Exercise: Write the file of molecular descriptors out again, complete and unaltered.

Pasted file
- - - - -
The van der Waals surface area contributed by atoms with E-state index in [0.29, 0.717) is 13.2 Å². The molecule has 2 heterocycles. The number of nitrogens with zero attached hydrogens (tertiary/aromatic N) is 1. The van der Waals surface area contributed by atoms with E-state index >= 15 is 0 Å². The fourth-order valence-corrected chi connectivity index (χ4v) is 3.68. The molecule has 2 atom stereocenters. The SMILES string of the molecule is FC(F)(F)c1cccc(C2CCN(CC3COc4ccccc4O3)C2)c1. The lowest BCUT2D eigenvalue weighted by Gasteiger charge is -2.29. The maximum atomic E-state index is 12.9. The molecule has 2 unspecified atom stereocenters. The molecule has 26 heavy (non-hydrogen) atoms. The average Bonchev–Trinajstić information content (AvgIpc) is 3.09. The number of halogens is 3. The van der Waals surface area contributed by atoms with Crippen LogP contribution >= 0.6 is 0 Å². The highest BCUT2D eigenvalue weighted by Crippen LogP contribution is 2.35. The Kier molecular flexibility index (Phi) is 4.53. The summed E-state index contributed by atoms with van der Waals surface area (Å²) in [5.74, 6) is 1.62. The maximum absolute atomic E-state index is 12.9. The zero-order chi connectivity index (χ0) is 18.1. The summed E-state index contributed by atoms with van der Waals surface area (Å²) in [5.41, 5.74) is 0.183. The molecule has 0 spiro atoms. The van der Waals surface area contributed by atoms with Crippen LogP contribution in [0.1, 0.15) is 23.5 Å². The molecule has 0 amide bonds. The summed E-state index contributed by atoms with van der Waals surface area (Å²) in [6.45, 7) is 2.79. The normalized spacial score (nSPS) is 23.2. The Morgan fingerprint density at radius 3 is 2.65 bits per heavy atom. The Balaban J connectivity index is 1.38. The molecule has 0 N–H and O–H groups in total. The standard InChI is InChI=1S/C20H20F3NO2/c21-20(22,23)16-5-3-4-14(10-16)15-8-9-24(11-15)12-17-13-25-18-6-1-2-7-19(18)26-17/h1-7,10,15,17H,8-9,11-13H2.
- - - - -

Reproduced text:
The van der Waals surface area contributed by atoms with E-state index in [0.29, 0.717) is 13.2 Å². The molecule has 2 heterocycles. The number of nitrogens with zero attached hydrogens (tertiary/aromatic N) is 1. The van der Waals surface area contributed by atoms with E-state index >= 15 is 0 Å². The fourth-order valence-corrected chi connectivity index (χ4v) is 3.68. The molecule has 2 atom stereocenters. The SMILES string of the molecule is FC(F)(F)c1cccc(C2CCN(CC3COc4ccccc4O3)C2)c1. The lowest BCUT2D eigenvalue weighted by Gasteiger charge is -2.29. The maximum atomic E-state index is 12.9. The molecule has 2 unspecified atom stereocenters. The molecule has 26 heavy (non-hydrogen) atoms. The average Bonchev–Trinajstić information content (AvgIpc) is 3.09. The number of halogens is 3. The van der Waals surface area contributed by atoms with Crippen LogP contribution >= 0.6 is 0 Å². The highest BCUT2D eigenvalue weighted by Crippen LogP contribution is 2.35. The Kier molecular flexibility index (Phi) is 4.53. The summed E-state index contributed by atoms with van der Waals surface area (Å²) in [5.74, 6) is 1.62. The maximum absolute atomic E-state index is 12.9. The zero-order chi connectivity index (χ0) is 18.1. The summed E-state index contributed by atoms with van der Waals surface area (Å²) in [5.41, 5.74) is 0.183. The molecule has 0 spiro atoms. The van der Waals surface area contributed by atoms with Crippen LogP contribution in [0.1, 0.15) is 23.5 Å². The molecule has 0 amide bonds. The summed E-state index contributed by atoms with van der Waals surface area (Å²) in [6.45, 7) is 2.79. The normalized spacial score (nSPS) is 23.2. The Morgan fingerprint density at radius 3 is 2.65 bits per heavy atom. The Balaban J connectivity index is 1.38. The molecule has 0 N–H and O–H groups in total. The standard InChI is InChI=1S/C20H20F3NO2/c21-20(22,23)16-5-3-4-14(10-16)15-8-9-24(11-15)12-17-13-25-18-6-1-2-7-19(18)26-17/h1-7,10,15,17H,8-9,11-13H2.